The Eisriesenwelt (German for "World of the Ice Giants") is a natural limestone and ice cave located in Werfen, Austria, about 40 km south of Salzburg. The cave is inside the Hochkogel mountain in the Tennengebirge section of the Alps. It is the largest ice cave in the world, extending more than 42 km and visited by about 200,000 tourists every year.
The first official discovery of Eisriesenwelt was by Anton Posselt, a natural scientist from Salzburg, in 1879, though he only explored the first two hundred meters of the cave. Before his discovery, the cave was known only to locals, who, believing that it was an entrance to Hell, refused to explore it. In 1880, Posselt published his findings in a mountaineering magazine, but the report was quickly forgotten.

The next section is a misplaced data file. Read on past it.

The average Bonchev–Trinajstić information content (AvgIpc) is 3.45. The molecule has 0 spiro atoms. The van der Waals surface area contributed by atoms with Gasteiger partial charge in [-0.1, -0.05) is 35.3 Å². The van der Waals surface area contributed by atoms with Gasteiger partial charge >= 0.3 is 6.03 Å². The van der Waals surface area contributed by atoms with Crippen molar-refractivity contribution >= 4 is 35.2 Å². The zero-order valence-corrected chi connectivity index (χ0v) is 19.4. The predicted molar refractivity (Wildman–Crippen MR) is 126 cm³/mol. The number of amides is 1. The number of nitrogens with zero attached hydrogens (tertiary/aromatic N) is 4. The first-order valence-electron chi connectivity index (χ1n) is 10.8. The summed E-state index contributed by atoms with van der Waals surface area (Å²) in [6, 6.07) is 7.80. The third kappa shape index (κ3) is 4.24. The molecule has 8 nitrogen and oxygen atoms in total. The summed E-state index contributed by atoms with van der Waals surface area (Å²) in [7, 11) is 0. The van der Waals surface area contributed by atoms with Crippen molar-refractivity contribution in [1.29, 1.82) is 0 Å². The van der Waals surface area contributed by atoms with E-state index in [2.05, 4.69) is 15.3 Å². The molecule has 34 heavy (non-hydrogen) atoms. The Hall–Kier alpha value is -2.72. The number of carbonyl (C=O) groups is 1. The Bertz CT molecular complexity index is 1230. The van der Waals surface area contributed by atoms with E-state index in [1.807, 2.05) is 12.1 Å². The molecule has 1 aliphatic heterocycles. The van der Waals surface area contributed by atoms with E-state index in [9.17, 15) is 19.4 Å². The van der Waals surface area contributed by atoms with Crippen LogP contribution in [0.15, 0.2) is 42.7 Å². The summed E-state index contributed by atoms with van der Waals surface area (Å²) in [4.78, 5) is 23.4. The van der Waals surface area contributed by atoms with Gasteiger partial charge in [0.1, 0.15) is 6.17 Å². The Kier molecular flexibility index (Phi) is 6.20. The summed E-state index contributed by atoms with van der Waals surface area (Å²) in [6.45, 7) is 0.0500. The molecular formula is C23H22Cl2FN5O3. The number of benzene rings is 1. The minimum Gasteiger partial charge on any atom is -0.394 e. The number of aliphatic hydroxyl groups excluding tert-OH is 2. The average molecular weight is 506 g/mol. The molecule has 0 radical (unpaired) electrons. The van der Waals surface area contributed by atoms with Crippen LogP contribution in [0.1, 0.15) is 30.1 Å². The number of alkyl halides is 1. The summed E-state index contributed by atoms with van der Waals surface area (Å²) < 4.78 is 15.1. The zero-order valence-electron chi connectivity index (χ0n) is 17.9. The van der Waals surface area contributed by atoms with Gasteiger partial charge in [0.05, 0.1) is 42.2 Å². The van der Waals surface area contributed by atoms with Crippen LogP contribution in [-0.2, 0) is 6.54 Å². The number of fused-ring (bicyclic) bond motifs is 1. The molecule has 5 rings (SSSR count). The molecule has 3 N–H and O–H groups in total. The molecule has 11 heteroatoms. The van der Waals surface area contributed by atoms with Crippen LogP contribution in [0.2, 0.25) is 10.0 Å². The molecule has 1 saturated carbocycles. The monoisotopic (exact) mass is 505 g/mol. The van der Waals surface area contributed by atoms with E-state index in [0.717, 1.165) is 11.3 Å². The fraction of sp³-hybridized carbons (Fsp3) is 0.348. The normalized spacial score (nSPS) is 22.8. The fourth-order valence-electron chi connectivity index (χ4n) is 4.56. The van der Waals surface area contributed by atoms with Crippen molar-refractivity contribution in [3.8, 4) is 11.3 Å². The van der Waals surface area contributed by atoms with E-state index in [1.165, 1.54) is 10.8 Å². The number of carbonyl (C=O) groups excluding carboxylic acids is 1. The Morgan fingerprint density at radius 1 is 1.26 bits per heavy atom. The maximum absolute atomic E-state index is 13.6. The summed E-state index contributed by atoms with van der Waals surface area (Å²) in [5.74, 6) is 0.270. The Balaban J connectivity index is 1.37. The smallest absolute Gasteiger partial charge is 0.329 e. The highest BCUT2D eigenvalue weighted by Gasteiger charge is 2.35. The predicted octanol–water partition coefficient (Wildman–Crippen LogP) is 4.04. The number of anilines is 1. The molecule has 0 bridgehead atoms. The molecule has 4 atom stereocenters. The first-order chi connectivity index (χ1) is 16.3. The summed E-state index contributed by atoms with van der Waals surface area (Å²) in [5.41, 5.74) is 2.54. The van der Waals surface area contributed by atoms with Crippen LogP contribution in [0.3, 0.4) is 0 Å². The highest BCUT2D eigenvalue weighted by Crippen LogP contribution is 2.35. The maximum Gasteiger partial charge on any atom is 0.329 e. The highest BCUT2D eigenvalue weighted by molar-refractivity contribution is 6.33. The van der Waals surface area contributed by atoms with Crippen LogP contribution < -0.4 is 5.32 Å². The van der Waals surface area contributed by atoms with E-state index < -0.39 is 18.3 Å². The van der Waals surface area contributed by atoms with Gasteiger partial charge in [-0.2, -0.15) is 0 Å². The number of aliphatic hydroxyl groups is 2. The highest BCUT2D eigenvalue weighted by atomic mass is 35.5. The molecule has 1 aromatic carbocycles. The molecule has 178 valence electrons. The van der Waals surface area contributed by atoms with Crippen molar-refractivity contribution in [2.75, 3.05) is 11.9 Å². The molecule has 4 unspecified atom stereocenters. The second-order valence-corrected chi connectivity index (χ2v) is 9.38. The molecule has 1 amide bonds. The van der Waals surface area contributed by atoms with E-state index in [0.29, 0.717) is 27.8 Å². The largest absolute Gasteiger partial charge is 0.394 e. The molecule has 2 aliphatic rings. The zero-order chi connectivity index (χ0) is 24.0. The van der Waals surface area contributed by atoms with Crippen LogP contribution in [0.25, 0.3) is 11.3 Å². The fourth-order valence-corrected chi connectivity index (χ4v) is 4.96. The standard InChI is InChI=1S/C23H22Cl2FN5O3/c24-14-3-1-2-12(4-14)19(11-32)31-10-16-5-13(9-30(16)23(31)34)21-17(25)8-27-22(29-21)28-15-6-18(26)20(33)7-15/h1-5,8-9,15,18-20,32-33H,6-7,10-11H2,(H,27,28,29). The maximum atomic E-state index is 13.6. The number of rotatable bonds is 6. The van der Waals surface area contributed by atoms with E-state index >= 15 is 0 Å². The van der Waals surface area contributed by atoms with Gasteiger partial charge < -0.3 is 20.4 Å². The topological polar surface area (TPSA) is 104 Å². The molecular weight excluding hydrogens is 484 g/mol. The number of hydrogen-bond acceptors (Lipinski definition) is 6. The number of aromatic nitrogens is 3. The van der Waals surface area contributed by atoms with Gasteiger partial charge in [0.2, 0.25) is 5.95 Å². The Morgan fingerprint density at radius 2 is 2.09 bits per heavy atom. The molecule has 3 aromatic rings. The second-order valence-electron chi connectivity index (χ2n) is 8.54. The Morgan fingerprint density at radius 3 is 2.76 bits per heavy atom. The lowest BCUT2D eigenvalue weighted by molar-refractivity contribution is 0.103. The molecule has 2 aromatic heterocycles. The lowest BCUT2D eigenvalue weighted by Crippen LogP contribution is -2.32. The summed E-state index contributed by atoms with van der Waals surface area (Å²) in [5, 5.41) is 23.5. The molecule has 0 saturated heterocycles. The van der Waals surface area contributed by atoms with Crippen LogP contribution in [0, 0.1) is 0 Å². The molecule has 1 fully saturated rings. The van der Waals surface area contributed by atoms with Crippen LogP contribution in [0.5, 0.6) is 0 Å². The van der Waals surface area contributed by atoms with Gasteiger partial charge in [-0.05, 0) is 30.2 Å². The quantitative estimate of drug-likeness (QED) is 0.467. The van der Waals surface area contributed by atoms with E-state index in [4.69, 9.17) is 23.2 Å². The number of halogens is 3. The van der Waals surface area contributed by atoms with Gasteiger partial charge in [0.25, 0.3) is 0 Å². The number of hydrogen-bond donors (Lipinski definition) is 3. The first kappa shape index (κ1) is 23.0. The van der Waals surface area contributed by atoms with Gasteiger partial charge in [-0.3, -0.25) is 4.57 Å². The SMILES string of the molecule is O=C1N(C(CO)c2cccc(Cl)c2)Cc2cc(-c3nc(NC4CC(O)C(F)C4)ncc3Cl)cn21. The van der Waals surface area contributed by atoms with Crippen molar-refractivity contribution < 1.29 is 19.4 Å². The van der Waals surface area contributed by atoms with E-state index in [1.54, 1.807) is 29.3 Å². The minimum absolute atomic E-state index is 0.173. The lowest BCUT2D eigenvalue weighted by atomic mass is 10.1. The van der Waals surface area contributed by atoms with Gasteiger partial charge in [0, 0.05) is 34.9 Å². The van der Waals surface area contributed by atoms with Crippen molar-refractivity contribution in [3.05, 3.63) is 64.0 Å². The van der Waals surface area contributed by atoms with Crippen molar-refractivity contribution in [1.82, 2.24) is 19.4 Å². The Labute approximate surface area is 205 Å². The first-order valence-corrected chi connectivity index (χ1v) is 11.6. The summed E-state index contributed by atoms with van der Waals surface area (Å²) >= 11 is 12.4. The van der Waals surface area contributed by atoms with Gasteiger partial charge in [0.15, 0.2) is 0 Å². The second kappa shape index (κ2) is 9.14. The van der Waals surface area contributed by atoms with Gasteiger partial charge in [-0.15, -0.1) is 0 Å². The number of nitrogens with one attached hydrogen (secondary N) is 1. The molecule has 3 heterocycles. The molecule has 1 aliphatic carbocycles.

Alexander von Mörk, a speleologist from Salzburg, was one of the few people who remembered Posselt's discovery. He led several expeditions into the caves beginning in 1912, which were soon followed by other explorers. Von Mörk was killed in World War I in 1914, and an urn containing his ashes is inside a niche in the cave. In 1920, a cabin for the explorers, Forscherhütte, was built and the first routes up the mountain were established. Tourists began to arrive soon after, attracted by the cave's sudden popularity. Later another cabin, the Dr. Oedl House, and paths from Werfen and Tenneck were constructed.
In 1955 a cable car was built, shortening the 90-minute climb to 3 minutes. Today the Eisriesenwelt cave is owned by the National Austrian Forest Commission, which has leased it to the Salzburg Association of Cave Exploration since 1928. The Forest Commission still receives a percentage of the entrance fees.